Even if you have to pay them for their trouble, it's much cleaner and easier to get their cooperation than forcing them out through your state's judicial foreclosure process (which is kind of like the nuclear option when all else has failed… it will work, but it's more like the last resort).
Getting a defaulting borrower to simply sign over a quit claim deed to you will effectively wipe out their equitable interest in the property… but again, this will only be an option if the borrower is willing to pick up the phone when you call and/or respond to your emails and texts.
If they've changed their number, moved away, and disappeared off the face of the earth, you'll have no other option than to go through the proper legal channels, which vary from state to state (some states make it much harder than others).
Choose Your Battles Wisely
Is it a pain to deal with all of this? Absolutely.
Especially if the property was only sold for $5,000 and you're getting a measly $100/mo.
When a past due borrower isn't responsive or willing to sign a quit claim deed back to you, it's hard to justify going through the “proper legal channels” to remove their equitable interest.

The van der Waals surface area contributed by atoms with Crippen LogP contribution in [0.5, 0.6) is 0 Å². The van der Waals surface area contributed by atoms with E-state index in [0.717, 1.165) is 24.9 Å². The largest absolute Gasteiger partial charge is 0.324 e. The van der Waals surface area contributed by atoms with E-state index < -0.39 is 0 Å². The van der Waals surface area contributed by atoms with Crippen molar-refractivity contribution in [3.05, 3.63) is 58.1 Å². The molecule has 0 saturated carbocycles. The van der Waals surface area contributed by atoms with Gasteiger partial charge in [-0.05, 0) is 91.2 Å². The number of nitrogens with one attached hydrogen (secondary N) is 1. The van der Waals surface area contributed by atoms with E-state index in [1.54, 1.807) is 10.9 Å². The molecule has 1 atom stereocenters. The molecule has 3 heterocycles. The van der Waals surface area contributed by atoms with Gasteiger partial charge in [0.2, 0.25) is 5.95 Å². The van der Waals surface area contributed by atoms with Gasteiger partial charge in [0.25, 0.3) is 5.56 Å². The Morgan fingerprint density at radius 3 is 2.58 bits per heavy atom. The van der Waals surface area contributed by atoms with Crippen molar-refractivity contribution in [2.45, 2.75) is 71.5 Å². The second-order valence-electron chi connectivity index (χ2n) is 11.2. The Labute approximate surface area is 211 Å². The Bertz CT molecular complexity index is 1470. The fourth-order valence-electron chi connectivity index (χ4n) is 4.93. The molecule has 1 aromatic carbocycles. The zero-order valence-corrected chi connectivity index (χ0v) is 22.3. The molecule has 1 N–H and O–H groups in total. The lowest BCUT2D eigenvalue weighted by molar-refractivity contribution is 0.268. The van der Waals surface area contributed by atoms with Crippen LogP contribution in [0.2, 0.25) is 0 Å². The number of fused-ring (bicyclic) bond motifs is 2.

For this reason, it's a smart move to only offer seller financing on properties that are worth fighting for.
If you don't want to spend months clearing the borrower's interest in a super-cheap property, then don't offer seller financing on super-cheap properties. Sell them for cash!
Seller financing is an incredible selling tool, but that doesn't mean you should automatically offer it on every property you're selling. Look at the numbers and make sure that in the worst-case scenario, if the borrower decides to put you in a bad position, you won't be forced to fight a battle where you're guaranteed to lose.
The Purpose of Borrower Screening
And don't forget; there's no reason you need to walk into a lending relationship blind.
The whole idea behind borrower screening is to build confidence that your borrower won't default in the first place. When you have confidence that the borrower will do what they agree to, you won't have to deal with getting your property back or getting rid of their interest in the property.